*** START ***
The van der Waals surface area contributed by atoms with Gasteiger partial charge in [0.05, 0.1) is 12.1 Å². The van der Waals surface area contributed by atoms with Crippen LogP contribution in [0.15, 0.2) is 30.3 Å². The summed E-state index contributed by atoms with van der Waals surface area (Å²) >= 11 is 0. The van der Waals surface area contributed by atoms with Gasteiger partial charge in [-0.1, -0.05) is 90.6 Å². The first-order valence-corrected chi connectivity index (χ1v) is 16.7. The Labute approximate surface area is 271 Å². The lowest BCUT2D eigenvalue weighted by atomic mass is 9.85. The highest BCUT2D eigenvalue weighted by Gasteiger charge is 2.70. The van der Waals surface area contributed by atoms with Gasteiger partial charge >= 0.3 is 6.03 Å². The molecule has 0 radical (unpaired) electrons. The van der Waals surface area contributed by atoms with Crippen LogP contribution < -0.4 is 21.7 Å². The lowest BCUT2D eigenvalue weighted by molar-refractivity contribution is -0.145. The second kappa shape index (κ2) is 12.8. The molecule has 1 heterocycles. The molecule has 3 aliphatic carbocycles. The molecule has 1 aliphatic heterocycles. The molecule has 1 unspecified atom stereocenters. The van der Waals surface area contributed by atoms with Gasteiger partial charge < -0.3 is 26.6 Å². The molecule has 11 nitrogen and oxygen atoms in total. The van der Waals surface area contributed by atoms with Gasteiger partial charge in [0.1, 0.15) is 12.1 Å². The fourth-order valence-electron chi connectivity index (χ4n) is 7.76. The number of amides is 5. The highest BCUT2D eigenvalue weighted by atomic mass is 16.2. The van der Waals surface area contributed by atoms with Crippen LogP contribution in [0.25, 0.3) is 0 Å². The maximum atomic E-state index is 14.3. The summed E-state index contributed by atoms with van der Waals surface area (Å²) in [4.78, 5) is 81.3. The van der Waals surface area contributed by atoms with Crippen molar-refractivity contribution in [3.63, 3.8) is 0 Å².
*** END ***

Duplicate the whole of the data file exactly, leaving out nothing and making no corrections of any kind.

The van der Waals surface area contributed by atoms with Gasteiger partial charge in [0.05, 0.1) is 12.1 Å². The van der Waals surface area contributed by atoms with Crippen LogP contribution in [0.15, 0.2) is 30.3 Å². The summed E-state index contributed by atoms with van der Waals surface area (Å²) >= 11 is 0. The van der Waals surface area contributed by atoms with Gasteiger partial charge in [-0.1, -0.05) is 90.6 Å². The first-order valence-corrected chi connectivity index (χ1v) is 16.7. The Labute approximate surface area is 271 Å². The lowest BCUT2D eigenvalue weighted by atomic mass is 9.85. The highest BCUT2D eigenvalue weighted by Gasteiger charge is 2.70. The van der Waals surface area contributed by atoms with Gasteiger partial charge >= 0.3 is 6.03 Å². The molecule has 0 radical (unpaired) electrons. The van der Waals surface area contributed by atoms with Crippen LogP contribution < -0.4 is 21.7 Å². The lowest BCUT2D eigenvalue weighted by molar-refractivity contribution is -0.145. The second kappa shape index (κ2) is 12.8. The molecule has 1 heterocycles. The molecule has 3 aliphatic carbocycles. The molecule has 1 aliphatic heterocycles. The molecule has 1 unspecified atom stereocenters. The van der Waals surface area contributed by atoms with Gasteiger partial charge < -0.3 is 26.6 Å². The molecule has 11 nitrogen and oxygen atoms in total. The van der Waals surface area contributed by atoms with Gasteiger partial charge in [0.1, 0.15) is 12.1 Å². The fourth-order valence-electron chi connectivity index (χ4n) is 7.76. The number of amides is 5. The highest BCUT2D eigenvalue weighted by atomic mass is 16.2. The van der Waals surface area contributed by atoms with Crippen LogP contribution in [0.25, 0.3) is 0 Å². The maximum atomic E-state index is 14.3. The summed E-state index contributed by atoms with van der Waals surface area (Å²) in [4.78, 5) is 81.3. The van der Waals surface area contributed by atoms with Crippen molar-refractivity contribution in [3.63, 3.8) is 0 Å².